Scott's Weekly Greeting, July 28, 2020

Scott's Weekly Greeting, July 28, 2020

Author: Rev. Scott W. Cousineau
July 28, 2020

Scott's Weekly Greeting ...

One of my favorite summer past-times is watching the Red Sox play baseball. I am not necessarily a baseball fan. I will not typically watch a random game for the love of the game. I am a Red Sox fan. I enjoy settling in, watching the games, and then commenting on Facebook. Apparently, there are also people out there in Facebook world that enjoy reading my Red Sox commentary.

Obviously, the coronavirus upset the apple cart this year. There was a lot of discussion whether or not there would even be a Major League Baseball season this year. Eventually, the players and owners agreed upon a truncated (sixty game) season which included a plethora of health and safety protocols for the teams, and certain changes to the play on the field. The season began last week, and I was thrilled to watch the Red Sox' home opener against the Baltimore Orioles. The Sox clobbered them! Go Sox!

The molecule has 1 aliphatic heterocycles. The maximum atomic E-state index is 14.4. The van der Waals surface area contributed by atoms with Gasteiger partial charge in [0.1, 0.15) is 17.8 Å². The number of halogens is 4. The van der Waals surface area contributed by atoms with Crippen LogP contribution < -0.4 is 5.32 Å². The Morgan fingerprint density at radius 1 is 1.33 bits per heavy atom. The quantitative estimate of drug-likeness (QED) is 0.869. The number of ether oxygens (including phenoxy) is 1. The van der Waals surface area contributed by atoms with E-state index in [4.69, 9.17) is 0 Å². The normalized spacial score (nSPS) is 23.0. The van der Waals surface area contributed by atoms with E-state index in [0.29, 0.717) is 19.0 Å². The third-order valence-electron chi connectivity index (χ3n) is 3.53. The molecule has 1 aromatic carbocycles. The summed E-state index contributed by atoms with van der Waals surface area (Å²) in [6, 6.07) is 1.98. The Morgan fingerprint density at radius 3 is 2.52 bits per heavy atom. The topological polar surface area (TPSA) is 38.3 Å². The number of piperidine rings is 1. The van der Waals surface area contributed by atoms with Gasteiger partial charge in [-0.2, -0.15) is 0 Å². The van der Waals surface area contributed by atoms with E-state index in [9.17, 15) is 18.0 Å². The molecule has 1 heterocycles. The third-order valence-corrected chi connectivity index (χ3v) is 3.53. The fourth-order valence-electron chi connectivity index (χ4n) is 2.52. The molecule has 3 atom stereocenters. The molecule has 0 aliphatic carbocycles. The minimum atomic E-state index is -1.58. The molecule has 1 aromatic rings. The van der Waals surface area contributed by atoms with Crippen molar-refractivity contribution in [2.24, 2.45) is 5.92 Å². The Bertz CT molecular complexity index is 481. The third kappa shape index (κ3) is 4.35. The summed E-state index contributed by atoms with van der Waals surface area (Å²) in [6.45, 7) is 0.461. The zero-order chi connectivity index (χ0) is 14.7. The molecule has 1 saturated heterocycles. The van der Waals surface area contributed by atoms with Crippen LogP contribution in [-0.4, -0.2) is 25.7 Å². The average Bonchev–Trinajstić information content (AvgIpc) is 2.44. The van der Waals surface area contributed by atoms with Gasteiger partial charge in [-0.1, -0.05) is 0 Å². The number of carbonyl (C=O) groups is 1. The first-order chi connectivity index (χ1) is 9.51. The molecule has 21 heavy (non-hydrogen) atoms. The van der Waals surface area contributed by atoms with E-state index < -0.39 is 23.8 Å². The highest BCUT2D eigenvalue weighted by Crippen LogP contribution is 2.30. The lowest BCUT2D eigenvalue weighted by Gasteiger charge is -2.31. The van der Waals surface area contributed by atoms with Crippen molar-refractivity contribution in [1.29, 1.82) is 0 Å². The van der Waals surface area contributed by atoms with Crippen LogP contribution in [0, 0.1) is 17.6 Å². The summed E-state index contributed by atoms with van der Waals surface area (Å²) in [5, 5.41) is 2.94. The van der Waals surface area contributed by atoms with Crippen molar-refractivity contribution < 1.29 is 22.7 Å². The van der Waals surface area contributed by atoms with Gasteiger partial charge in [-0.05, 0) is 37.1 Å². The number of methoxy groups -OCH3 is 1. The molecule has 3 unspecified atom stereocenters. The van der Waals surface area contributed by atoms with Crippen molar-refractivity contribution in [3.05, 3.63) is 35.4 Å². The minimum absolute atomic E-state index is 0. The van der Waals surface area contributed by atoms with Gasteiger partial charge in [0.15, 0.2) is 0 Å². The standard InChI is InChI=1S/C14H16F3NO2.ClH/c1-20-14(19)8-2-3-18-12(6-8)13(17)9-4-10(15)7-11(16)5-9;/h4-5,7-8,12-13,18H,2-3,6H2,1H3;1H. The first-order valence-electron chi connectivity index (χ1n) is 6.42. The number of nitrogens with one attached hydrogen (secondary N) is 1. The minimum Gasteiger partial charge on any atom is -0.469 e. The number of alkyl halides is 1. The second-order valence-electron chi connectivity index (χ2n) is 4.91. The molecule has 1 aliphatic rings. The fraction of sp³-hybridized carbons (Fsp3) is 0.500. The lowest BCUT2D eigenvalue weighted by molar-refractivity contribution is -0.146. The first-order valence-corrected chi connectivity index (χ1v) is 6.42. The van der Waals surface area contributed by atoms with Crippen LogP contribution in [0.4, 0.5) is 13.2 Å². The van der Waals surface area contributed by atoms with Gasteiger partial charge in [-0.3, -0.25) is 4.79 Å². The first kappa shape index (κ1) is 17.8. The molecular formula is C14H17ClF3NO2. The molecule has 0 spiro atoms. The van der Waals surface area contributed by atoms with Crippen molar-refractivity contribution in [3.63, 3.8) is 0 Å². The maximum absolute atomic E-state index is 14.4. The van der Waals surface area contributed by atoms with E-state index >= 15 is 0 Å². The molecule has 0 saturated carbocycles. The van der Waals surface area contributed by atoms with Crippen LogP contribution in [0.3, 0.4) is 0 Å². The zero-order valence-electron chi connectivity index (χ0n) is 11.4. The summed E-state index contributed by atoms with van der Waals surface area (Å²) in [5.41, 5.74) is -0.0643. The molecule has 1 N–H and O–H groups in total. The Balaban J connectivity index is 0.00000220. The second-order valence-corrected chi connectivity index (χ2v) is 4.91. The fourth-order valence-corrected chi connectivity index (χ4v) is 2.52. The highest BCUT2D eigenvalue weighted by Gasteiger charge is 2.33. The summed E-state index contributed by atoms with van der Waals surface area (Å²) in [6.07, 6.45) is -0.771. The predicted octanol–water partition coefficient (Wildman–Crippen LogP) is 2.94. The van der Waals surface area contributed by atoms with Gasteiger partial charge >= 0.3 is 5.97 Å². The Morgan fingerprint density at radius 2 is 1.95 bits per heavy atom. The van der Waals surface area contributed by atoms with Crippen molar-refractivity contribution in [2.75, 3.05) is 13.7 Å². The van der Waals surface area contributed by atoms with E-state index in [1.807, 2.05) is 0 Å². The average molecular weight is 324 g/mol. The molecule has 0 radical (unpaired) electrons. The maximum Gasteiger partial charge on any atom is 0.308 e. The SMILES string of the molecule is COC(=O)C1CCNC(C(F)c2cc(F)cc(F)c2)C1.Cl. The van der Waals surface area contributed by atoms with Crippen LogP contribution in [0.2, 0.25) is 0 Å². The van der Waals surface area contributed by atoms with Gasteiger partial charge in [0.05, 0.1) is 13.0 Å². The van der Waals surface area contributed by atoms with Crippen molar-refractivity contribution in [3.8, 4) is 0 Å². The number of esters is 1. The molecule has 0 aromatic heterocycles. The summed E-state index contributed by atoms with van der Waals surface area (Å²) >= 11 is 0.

However ... games two, three and four have not been as enjoyable to watch. The Red Sox lost all three games because their starting pitching has been abysmal. My joy over the return of Red Sox baseball was short-lived. Chalk up another disappointment for 2020.

I know ... it is only four games. Maybe they will turn things around. Maybe.

How many times have we thought that this year? How many times have we uttered that hope-filled phrase? When the coronavirus shutdown began in mid-March, we all thought that it would last for a couple of weeks. Then it was a month ... then two. Maybe things will turn around.

After the killing of George Floyd we witnessed marches, demonstrations and protests around the country. We saw anger turn into violence. We saw riots and burning buildings. We heard about outside agitators and radical groups. We heard irrepressible cries for justice and equality, and began educating ourselves on the centuries old problem of systemic racism. With millions of voices calling for reform, we thought maybe things will turn around.

I do not need to go through the litany of unrest. We have seen the news reports. We know about the finger pointing and the name calling. We know about the anger and the divisiveness. And we know how tired we are.

We want our lives back. We want to return to our favorite activities. We want to hug our families and love our neighbors. Our hearts break and our spirits ache. We want healing to begin.

This week in worship, we will join Jesus and the disciples in a wilderness place. They were followed by a throng of people searching ... wanting to be fed ... and Jesus gave them what they needed. (Matthew 14:13-21) As we make our way through these difficult days, we understand the hunger of the crowd. We feel their hunger of their souls. Jesus offers us the same life-giving bread.


Congregational Church